Everything I Need to Know About Feelings, I Learned From '70s Soft Rock
In 1978, when I was eight years old, my favorite things were my Barbies, my rainbow Mork and Mindy suspenders, my tennis shoe roller skates, and my little box record player with the handle.
I had a tattered, blue record case full of hand-me-down 45’s from my older siblings: The Beatles, CCR, The Eagles, Steppenwolf, Three Dog Night, and The Bee Gees. And then I added my own selections to the stack: Juice Newton, Olivia Newton-John, Michael Jackson, Toto, Diana Ross, and Foreigner, to count a few.
I also boasted an assortment of K-Tel “As Seen on TV” compilation albums, one of them a '70s Soft Rock record. It was a Greatest Hits of all the couples’ skate songs on rotation at the roller rink.
No one had asked me to couples’ skate yet, but I wanted to be prepared.
Over and over, I’d listen to Dionne Warwick, Peaches and Herb, The Commodores, and Smokey Robinson croon about finding love, love that was lost, and love that was never meant to be.
I didn’t really understand what they meant, but I felt those feelings deep down in my little eight-year-old bones.
And I began to learn at that young age what it means to feel things alongside other people, even though you’re not experiencing the exact same things yourself. It’s called empathy. It’s a life skill that develops when you pay attention to it.
Some people have paid a lot of attention to it, and others, not so much, unfortunately.
Empathy is the currency of feelings. It’s how we trade and share what we’re going through with each other. It’s how we connect, bond and support one another. It’s the way we step outside of our own narcissistic bubble.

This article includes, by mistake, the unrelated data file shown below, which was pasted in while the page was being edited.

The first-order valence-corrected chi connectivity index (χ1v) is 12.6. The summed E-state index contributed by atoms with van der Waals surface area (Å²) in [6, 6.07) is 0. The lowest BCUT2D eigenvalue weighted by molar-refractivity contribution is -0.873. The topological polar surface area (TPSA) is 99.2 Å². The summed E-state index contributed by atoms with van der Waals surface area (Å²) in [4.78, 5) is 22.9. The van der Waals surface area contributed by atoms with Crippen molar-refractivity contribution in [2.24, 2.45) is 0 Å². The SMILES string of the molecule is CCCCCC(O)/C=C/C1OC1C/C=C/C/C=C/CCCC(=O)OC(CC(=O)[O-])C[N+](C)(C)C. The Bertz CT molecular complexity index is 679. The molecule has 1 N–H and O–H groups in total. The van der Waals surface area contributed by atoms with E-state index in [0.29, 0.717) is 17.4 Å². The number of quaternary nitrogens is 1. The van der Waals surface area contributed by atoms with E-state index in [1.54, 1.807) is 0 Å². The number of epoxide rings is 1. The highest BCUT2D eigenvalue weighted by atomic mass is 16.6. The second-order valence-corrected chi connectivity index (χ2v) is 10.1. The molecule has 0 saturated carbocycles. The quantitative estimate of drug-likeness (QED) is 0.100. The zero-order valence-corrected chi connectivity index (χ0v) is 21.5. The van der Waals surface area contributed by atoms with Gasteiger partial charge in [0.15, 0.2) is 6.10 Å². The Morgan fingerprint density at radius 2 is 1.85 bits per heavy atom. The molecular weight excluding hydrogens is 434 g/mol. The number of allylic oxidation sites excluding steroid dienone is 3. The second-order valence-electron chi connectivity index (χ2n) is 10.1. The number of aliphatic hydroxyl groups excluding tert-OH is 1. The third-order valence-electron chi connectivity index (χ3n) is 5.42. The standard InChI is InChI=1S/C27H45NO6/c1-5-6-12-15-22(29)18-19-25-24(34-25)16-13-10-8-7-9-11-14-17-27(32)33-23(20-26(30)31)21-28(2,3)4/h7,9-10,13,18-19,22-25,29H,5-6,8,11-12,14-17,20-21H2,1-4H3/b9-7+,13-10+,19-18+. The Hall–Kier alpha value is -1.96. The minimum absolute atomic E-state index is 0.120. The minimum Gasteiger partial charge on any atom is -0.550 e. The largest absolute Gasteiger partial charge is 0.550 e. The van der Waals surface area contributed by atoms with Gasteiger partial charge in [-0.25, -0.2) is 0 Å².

Feelings are what drive us emotionally, as humans, and therefore dictate the climate of our relationships, right? How another person responds to our feelings, either with empathy or not, determines whether we stick around to have a relationship with him or her.
This is where life gets tricky.
We simply can’t live in harmony with other human beings who don’t understand, honor, or respect our feelings. We can’t coexist with someone who says, “your feelings are not valid, and you should not feel that way.”
Because just like the sun rises in the East, those feelings? They are not right or wrong. They are what they are, and I believe God put them there for a reason.
From an early age, I’ve had someone telling me my feelings are not valid, whenever, of course, they didn’t align with hers, or the way she thought I should feel. Probably because someone had done the same thing to her.
At the age of forty, I began to realize this painful truth.
I’ve never been to therapy, but I know this much: my feelings are authentic, and no one, but no one, can take them away from me, tell me they are not okay, or that they are invalid.
Today, I am making a choice.
To not be disrespected. To not be disregarded. To not be discounted.
To Rock the Boat, even if someone cries, "Man Overboard!"
All the makings of a so-bad-it's-good '70s soft rock song.